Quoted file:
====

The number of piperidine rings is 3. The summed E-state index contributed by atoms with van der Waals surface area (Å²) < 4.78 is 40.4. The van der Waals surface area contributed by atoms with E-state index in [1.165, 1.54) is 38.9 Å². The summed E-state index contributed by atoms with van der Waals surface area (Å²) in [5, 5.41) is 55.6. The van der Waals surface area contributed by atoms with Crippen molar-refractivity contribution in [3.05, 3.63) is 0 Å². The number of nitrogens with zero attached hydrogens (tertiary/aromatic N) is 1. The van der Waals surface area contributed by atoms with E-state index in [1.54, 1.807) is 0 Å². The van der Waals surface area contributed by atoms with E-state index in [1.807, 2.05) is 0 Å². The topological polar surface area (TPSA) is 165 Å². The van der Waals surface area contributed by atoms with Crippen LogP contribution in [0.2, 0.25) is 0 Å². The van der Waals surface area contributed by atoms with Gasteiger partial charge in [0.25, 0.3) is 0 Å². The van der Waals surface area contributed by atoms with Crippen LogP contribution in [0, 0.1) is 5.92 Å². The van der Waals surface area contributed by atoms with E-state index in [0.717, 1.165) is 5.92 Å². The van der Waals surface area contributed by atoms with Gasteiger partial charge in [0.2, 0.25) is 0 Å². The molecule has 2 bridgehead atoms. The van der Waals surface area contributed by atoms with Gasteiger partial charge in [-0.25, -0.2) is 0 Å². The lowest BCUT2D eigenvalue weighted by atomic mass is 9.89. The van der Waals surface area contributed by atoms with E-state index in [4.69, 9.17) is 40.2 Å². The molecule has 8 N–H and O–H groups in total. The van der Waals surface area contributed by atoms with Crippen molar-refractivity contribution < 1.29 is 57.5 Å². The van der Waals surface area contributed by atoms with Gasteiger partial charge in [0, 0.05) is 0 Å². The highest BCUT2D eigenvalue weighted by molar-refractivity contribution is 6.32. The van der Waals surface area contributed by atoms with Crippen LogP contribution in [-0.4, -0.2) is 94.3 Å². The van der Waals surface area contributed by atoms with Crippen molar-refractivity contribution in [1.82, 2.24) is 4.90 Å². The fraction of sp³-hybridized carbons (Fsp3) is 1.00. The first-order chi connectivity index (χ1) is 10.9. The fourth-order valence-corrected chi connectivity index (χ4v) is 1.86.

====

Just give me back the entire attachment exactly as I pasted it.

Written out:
The number of piperidine rings is 3. The summed E-state index contributed by atoms with van der Waals surface area (Å²) < 4.78 is 40.4. The van der Waals surface area contributed by atoms with E-state index in [1.165, 1.54) is 38.9 Å². The summed E-state index contributed by atoms with van der Waals surface area (Å²) in [5, 5.41) is 55.6. The van der Waals surface area contributed by atoms with Crippen molar-refractivity contribution in [3.05, 3.63) is 0 Å². The number of nitrogens with zero attached hydrogens (tertiary/aromatic N) is 1. The van der Waals surface area contributed by atoms with E-state index in [1.54, 1.807) is 0 Å². The van der Waals surface area contributed by atoms with E-state index in [1.807, 2.05) is 0 Å². The topological polar surface area (TPSA) is 165 Å². The van der Waals surface area contributed by atoms with Crippen LogP contribution in [0.2, 0.25) is 0 Å². The van der Waals surface area contributed by atoms with Gasteiger partial charge in [0.25, 0.3) is 0 Å². The van der Waals surface area contributed by atoms with Crippen LogP contribution in [0, 0.1) is 5.92 Å². The van der Waals surface area contributed by atoms with E-state index in [0.717, 1.165) is 5.92 Å². The van der Waals surface area contributed by atoms with Gasteiger partial charge in [0.2, 0.25) is 0 Å². The molecule has 2 bridgehead atoms. The van der Waals surface area contributed by atoms with Gasteiger partial charge in [-0.25, -0.2) is 0 Å². The lowest BCUT2D eigenvalue weighted by atomic mass is 9.89. The van der Waals surface area contributed by atoms with E-state index in [4.69, 9.17) is 40.2 Å². The molecule has 8 N–H and O–H groups in total. The van der Waals surface area contributed by atoms with Crippen molar-refractivity contribution < 1.29 is 57.5 Å². The van der Waals surface area contributed by atoms with Gasteiger partial charge in [0, 0.05) is 0 Å². The highest BCUT2D eigenvalue weighted by molar-refractivity contribution is 6.32. The van der Waals surface area contributed by atoms with Crippen LogP contribution in [-0.4, -0.2) is 94.3 Å². The van der Waals surface area contributed by atoms with Crippen molar-refractivity contribution in [1.82, 2.24) is 4.90 Å². The fraction of sp³-hybridized carbons (Fsp3) is 1.00. The first-order chi connectivity index (χ1) is 10.9. The fourth-order valence-corrected chi connectivity index (χ4v) is 1.86.